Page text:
It’s become a cliche to say that 2020 was an unprecedented year. US consumers were faced with a contentious election, social unrest and, of course, an ongoing pandemic that, along with threatening the health of the population, also took a financial toll on many. Through all this, a report [download page] from Merkle reveals that close to 6 in 10 (57% of) consumers remained loyal to a brand.
Being loyal to a brand and being able to purchase that brand can be different things. While almost half (49%) of the more than 1,500 consumers surveyed say they did not stop purchasing from a brand because of the events of 2020, the other half did so for several reasons.
For one-quarter (24%) of respondents, a reduction in spending due to changes in their financial situation was what led them to stop purchasing from a brand. This tightening of the purse strings could be seen early on in the pandemic, with a Gallup survey finding that in April 2020 half (51%) of US consumers reported spending less than they once did.
While some consumers have been forced to cut back on spending, certain areas thrived during the last year. Catalina research found that although US shoppers were taking fewer trips to the grocery store, they were spending more when they did visit. However, 64% of consumers surveyed by Valassis cited affordability as one factor that influences their purchase of specific brands. In fact, some respondents to Merkle’s survey said they started using a brand because it provided a better discount or price than their previous brand.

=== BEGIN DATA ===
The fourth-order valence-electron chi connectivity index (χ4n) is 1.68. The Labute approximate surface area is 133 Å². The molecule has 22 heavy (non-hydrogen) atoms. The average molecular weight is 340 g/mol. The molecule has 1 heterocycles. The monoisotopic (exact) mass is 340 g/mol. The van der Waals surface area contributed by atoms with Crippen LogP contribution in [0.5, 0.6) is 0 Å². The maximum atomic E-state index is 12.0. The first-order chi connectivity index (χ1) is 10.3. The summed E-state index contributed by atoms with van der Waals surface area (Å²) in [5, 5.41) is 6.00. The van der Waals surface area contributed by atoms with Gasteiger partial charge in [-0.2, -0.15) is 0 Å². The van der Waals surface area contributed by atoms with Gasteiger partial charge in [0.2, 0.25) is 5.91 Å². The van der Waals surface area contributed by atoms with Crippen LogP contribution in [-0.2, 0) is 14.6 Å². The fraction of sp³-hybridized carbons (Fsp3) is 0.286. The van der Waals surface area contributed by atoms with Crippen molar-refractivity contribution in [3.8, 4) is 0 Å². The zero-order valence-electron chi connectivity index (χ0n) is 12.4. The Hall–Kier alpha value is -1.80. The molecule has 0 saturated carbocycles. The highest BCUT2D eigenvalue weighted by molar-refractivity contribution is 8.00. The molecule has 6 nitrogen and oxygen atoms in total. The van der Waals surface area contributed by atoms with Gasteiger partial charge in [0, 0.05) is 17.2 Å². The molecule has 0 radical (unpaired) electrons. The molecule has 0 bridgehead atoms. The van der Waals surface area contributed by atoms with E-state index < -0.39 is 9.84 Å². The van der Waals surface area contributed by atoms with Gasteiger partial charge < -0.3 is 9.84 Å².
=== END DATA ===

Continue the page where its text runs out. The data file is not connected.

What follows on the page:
Getting involved in social issues can be a tricky proposition for brands. On one hand, a brand’s stance on issues such as the social justice movement can have a positive effect on brand loyalty, and a majority of consumers feel that brands are effective in raising awareness and educating people on public issues.
On the other hand, taking a stand on an issue can lead some to stop purchasing from the brand. Indeed, 16% share of those surveyed by Merkle said they stopped buying a brand because they did not agree with the brand’s stance on societal issues. Separately, though, some switched to a brand because they agreed with the brand’s public stance on societal issues.
When it comes to joining loyalty programs, this year consumers remain drawn to the potential to receive discounts (44%) or to earn free products (26%). Here are some other highlights regarding loyalty programs from the report:
- Being able to earn points to redeem for discounts is the preferred type of loyalty program;
- The loyalty benefits and rewards consumers like most are discounts (70%), free products (65%) and free samples (51%);
- However, they are less pleased that their loyalty programs take too long to earn a reward (45%) or make it too difficult to earn rewards (31%);
- More than half say that they are comfortable with brands using their purchase history (54%) or current reward status (54%) to make the reward experience more relevant to them; and
- In return, they would like to receive personalized offers based on past purchases (64%).
The full report can be found here.
About the Data: Findings are based on a November 2020 survey of more than 1,500 US consumers ages 18-65.